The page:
When Mayor Joe Ganim and city bean counters crafted a budget in the spring that was eventually approved by the City Council for the spending year starting July 1 it assumed $4 million in union concessions. Mayor Joe’s an experienced negotiator, better than most sitting on the other side of the table. Okay, he told financial officials, let’s plug in a reasonable number and squeeze unions for concessions to balance the budget. He’s been in that position before. Except rank and file union members, many of whom had supported Joe over Bill Finch (against their union leadership) in last September’s Democratic primary, are tired of giving back, especially when they see so many of Joe’s discretionary hires earning around six figures.
Labor peace comes with a price. Let’s turn back the clock.
It’s early winter of 1986 and young Democratic Mayor Tom Bucci who had defeated Republican Lenny Paoletta a few months prior running on a platform of labor peace because Paoletta could not come to terms with organized labor on contracts, decided he wanted to settle union business.
Bucci’s appointed labor negotiator David Dunn cried foul, “If you do that it will break the bank.”
The mid 1980s was a different world with a burgeoning economy. Municipal chief executives handing out 5,6,7 percent annual pay increases to unions was not uncommon. Bucci urged to upgrade the pay scale of folks who had voted for him. Dunn argued it was nuts because it would come with a cost down the road that would cost the incumbent, especially with a dwindling city tax base. Those industrial powerhouses such as Bridgeport Brass that had employed thousands were closing or leaving the city.
Bucci told Dunn to cut the deal he wanted with the unions. Dunn, chain-of-command-oriented, did what his boss ordered.
A few years later Dunn’s prescience materialized. The budget blew up, a tax increase followed, and Bucci sought a state bailout. It was not all on Bucci who was fighting a number of factors he had inherited, a smaller tax base, less state and federal support to keep the tax rate in check. In 1989, he was defeated by Republican Mary Moran, the first female mayor in city history.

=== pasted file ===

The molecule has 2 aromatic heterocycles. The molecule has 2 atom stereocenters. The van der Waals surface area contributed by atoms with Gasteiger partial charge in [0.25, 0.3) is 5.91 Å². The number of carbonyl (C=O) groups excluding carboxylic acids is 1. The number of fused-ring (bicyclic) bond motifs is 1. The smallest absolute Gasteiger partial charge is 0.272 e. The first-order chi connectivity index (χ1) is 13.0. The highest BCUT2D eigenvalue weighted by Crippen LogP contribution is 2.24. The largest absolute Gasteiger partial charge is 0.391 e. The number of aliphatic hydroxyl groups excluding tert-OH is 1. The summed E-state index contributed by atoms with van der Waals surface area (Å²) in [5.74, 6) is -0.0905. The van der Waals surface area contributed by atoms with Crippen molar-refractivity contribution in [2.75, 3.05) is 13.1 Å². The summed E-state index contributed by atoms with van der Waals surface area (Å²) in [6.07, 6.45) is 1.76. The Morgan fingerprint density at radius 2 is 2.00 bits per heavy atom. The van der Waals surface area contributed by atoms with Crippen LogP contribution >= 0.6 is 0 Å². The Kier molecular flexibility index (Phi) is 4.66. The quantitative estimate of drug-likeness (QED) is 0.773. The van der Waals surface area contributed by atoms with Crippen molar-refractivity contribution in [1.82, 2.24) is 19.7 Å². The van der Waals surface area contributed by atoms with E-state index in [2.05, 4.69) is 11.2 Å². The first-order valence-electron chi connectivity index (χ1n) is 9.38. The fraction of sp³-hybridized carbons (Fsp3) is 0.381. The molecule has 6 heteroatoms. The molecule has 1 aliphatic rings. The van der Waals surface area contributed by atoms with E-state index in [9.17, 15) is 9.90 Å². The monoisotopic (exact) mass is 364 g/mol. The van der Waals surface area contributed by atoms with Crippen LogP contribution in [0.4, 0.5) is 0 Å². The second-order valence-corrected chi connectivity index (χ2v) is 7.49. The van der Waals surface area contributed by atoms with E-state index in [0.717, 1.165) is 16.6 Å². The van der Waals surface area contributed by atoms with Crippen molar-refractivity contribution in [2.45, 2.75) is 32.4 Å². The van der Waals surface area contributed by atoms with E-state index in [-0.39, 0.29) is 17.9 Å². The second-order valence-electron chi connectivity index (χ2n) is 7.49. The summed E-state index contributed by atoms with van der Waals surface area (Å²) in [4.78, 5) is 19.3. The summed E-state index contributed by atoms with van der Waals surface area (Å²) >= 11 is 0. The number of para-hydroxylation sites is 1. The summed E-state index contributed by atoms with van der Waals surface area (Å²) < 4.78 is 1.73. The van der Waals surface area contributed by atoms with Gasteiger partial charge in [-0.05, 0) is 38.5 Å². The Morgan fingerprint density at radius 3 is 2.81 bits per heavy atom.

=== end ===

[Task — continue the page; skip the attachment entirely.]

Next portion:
When Ganim was elected mayor, just 32 years old, in his first tenure in November of 1991 the city was literally in federal bankruptcy court placed there by Moran who wanted to break the back of union contracts. A federal judge ruled against her; she appealed and Joe, the youngest mayor in city history, was left with an extraordinary mess.
Ganim and his Labor Relations Director Dennis Murphy went to work appealing to city unions to swallow zero increases so the city could regain its financial footing. Everything is relative, right? Back then the mayor’s pay was a whopping $52,000 a year. Most of Ganim’s department heads were in the $40 to $50k range. It was harder for union leadership to argue, try as they may, that you have a bunch of fat cats on the payrolls.
It’s a different story in JG2. Most of Ganim’s discretionary appointees are in the $100K range benefiting from modernized pay scales approved by the City Council over the past decade. The mayor’s entire pay package including salary and extended benefits is now valued at roughly $160k.
Make no mistake, if the unions don’t offer concessions amendable to Ganim, he will authorize painful layoffs. But Ganim will be in a stronger position with unions if he sacrifices, or cuts back, a couple of his discretionary appointees.
What will Joe do?